Grubhub Partnership Brings Reusable Containers to On-Campus Takeout

Students who place on-campus to-go orders via the Grubhub app will be able to select reusable packaging at checkout.
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  • Food ordering and delivery service Grubhub is launching a partnership with, a reusable packaging management platform.
  • The ReusePass program will allow students on participating campuses to opt into reusable containers when ordering on-campus food on the Grubhub app.
  •'s "track-and-trace" technology uses QR codes to trace the containers to ensure they are returned to be sanitized and used again.

More sustainable food takeout services on campus may become a possibility thanks to Grubhub's new partnership with, a reusable packaging management platform.

Students, faculty, and staff who want to order food on-campus via Grubhub can opt for reusable packaging during checkout.

Meals that are packaged in reusable containers will have the ability to be tracked by dining locations using QR codes, allowing food establishments to keep track of what containers they have available and which ones still need to be returned.

"Grubhub's campus partners have been vocal that sustainable solutions are a top priority, and we're looking forward to working with to support universities' sustainability efforts," said Adam Herbert, senior director of campus partnerships at Grubhub, in a release.

"The campus dining world presents a large and scalable opportunity for sustainable solutions like this one, and we're excited to expand our suite of campus dining offerings to our partners."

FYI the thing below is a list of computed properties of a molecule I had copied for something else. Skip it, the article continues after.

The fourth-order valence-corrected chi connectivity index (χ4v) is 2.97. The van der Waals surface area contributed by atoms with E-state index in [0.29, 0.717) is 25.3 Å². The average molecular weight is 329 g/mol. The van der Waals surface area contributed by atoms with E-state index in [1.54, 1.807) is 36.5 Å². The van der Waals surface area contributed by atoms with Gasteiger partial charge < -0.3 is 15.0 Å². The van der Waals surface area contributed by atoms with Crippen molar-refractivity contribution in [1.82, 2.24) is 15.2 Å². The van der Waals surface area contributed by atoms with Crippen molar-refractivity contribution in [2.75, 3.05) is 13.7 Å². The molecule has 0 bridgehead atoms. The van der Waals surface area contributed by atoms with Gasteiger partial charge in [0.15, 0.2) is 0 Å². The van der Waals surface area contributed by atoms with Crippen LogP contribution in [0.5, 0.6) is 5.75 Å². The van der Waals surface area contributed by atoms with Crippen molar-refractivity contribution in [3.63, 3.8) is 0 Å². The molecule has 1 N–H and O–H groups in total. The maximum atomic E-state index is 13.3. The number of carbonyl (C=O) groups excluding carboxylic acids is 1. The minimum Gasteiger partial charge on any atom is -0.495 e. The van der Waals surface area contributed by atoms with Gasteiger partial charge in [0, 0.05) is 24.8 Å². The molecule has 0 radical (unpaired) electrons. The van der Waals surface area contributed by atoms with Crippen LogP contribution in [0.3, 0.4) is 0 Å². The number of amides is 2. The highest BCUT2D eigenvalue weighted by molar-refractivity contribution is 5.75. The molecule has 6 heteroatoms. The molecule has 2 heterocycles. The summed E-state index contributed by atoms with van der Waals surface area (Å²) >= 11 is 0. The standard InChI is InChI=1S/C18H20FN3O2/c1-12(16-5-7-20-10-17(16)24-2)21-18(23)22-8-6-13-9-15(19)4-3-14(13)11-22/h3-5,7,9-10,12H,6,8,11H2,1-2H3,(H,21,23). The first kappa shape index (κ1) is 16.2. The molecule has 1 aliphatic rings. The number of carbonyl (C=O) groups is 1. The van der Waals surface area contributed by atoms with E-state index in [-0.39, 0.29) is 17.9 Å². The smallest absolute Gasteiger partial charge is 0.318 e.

Grubhub has partnerships with over 270 college campuses across the country, incorporating campus meal plans into the company's food ordering and delivery marketplace. Currently, the ReusePass program is available at The Ohio State University and Colorado State University (CSU).

CSU joined the ReusePass program at the beginning of the spring semester and currently has three campus dining locations offering reusable packaging for students, with two more locations hopefully being added by February, according to Patrick St. Clair, assistant director of support services at CSU.

Around 10% of students chose reusable containers over disposable ones on the first weekend of the program. St. Clair says that the campus seems excited to be part of the new program, and he expects the rate to increase as the program becomes more well-known.

"In this specific facility that we chose, we get around about 2,000 transactions a day. And we were hoping that within the first month, 15% of those transactions would opt into this container program," he told BestColleges. "We already got about 10% within the first week of our transactions, so we're pretty excited about that. I think within the first month, we'll easily be at 15%."

St. Clair estimates CSU has spent around $12,000 so far on upfront costs, including purchasing the containers that will carry's QR codes and the "dump stations" where students will take the containers after they are finished.

Additionally, there are also monthly expenses and loop fees every time a container is scanned back into the system after a return.

St. Clair says the partnership has been "really great" and recommends the ReusePass program to other campuses, especially if they already work with Grubhub on campus.

"I definitely would suggest it to other campuses, especially if they're already a Grubhub campus. The reason we really got behind is [that] they're doing it through the Grubhub application so students don't have to have numerous applications. I think that's been the win, and if a campus is looking for that, then I'd say this is a good partnership."